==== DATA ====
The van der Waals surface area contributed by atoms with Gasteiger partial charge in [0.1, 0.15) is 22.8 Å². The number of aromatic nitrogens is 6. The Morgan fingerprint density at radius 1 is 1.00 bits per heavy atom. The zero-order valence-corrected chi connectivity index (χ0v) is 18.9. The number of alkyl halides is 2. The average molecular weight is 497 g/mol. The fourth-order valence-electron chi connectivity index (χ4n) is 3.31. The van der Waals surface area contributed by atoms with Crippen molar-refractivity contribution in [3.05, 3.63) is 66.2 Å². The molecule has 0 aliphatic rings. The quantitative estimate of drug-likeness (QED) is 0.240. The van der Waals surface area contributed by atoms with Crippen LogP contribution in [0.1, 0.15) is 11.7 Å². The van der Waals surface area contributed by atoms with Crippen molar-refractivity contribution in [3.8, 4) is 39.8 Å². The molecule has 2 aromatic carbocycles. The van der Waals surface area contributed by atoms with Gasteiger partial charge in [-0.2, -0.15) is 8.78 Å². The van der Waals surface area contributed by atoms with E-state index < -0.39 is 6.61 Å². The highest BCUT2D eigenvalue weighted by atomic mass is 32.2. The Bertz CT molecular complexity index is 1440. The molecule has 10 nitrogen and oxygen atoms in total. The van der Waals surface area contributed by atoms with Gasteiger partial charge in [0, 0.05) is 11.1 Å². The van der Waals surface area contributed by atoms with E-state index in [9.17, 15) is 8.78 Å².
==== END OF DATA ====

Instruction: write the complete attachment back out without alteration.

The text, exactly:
The van der Waals surface area contributed by atoms with Gasteiger partial charge in [0.1, 0.15) is 22.8 Å². The number of aromatic nitrogens is 6. The Morgan fingerprint density at radius 1 is 1.00 bits per heavy atom. The zero-order valence-corrected chi connectivity index (χ0v) is 18.9. The number of alkyl halides is 2. The average molecular weight is 497 g/mol. The fourth-order valence-electron chi connectivity index (χ4n) is 3.31. The van der Waals surface area contributed by atoms with Crippen molar-refractivity contribution in [3.05, 3.63) is 66.2 Å². The molecule has 0 aliphatic rings. The quantitative estimate of drug-likeness (QED) is 0.240. The van der Waals surface area contributed by atoms with Crippen LogP contribution in [0.1, 0.15) is 11.7 Å². The van der Waals surface area contributed by atoms with Crippen molar-refractivity contribution in [3.8, 4) is 39.8 Å². The molecule has 2 aromatic carbocycles. The van der Waals surface area contributed by atoms with Gasteiger partial charge in [-0.2, -0.15) is 8.78 Å². The van der Waals surface area contributed by atoms with E-state index < -0.39 is 6.61 Å². The highest BCUT2D eigenvalue weighted by atomic mass is 32.2. The Bertz CT molecular complexity index is 1440. The molecule has 10 nitrogen and oxygen atoms in total. The van der Waals surface area contributed by atoms with Gasteiger partial charge in [0, 0.05) is 11.1 Å². The van der Waals surface area contributed by atoms with E-state index in [9.17, 15) is 8.78 Å².